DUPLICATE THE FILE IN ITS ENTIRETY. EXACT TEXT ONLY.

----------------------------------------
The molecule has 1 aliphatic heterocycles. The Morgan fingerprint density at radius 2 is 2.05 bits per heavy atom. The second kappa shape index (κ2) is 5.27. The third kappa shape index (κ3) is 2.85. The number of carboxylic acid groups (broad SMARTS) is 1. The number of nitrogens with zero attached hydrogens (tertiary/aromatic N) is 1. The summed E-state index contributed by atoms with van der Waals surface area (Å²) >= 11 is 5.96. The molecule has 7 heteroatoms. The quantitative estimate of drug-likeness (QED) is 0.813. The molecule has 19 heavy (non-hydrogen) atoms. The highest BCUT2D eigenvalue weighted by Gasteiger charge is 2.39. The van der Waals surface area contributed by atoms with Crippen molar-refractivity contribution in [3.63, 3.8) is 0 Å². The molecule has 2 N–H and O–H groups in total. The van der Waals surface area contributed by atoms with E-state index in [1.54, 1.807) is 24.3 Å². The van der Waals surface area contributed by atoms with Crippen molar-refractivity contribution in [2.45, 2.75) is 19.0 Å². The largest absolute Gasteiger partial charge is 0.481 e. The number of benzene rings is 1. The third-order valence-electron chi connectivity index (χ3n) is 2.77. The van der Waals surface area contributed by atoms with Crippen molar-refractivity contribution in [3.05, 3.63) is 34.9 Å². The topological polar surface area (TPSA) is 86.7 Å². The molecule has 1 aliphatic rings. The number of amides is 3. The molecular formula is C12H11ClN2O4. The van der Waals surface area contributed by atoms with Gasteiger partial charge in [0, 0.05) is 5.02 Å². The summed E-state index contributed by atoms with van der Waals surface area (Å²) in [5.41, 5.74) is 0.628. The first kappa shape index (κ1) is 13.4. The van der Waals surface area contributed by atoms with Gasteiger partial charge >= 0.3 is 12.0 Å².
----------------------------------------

The molecule has 1 aliphatic heterocycles. The Morgan fingerprint density at radius 2 is 2.05 bits per heavy atom. The second kappa shape index (κ2) is 5.27. The third kappa shape index (κ3) is 2.85. The number of carboxylic acid groups (broad SMARTS) is 1. The number of nitrogens with zero attached hydrogens (tertiary/aromatic N) is 1. The summed E-state index contributed by atoms with van der Waals surface area (Å²) >= 11 is 5.96. The molecule has 7 heteroatoms. The quantitative estimate of drug-likeness (QED) is 0.813. The molecule has 19 heavy (non-hydrogen) atoms. The highest BCUT2D eigenvalue weighted by Gasteiger charge is 2.39. The van der Waals surface area contributed by atoms with Crippen molar-refractivity contribution in [3.63, 3.8) is 0 Å². The molecule has 2 N–H and O–H groups in total. The van der Waals surface area contributed by atoms with E-state index in [1.54, 1.807) is 24.3 Å². The van der Waals surface area contributed by atoms with Crippen molar-refractivity contribution in [2.45, 2.75) is 19.0 Å². The largest absolute Gasteiger partial charge is 0.481 e. The number of benzene rings is 1. The third-order valence-electron chi connectivity index (χ3n) is 2.77. The van der Waals surface area contributed by atoms with Crippen molar-refractivity contribution in [3.05, 3.63) is 34.9 Å². The topological polar surface area (TPSA) is 86.7 Å². The molecule has 1 aliphatic rings. The number of amides is 3. The molecular formula is C12H11ClN2O4. The van der Waals surface area contributed by atoms with Gasteiger partial charge in [0, 0.05) is 5.02 Å². The summed E-state index contributed by atoms with van der Waals surface area (Å²) in [5.41, 5.74) is 0.628. The first kappa shape index (κ1) is 13.4. The van der Waals surface area contributed by atoms with Gasteiger partial charge >= 0.3 is 12.0 Å².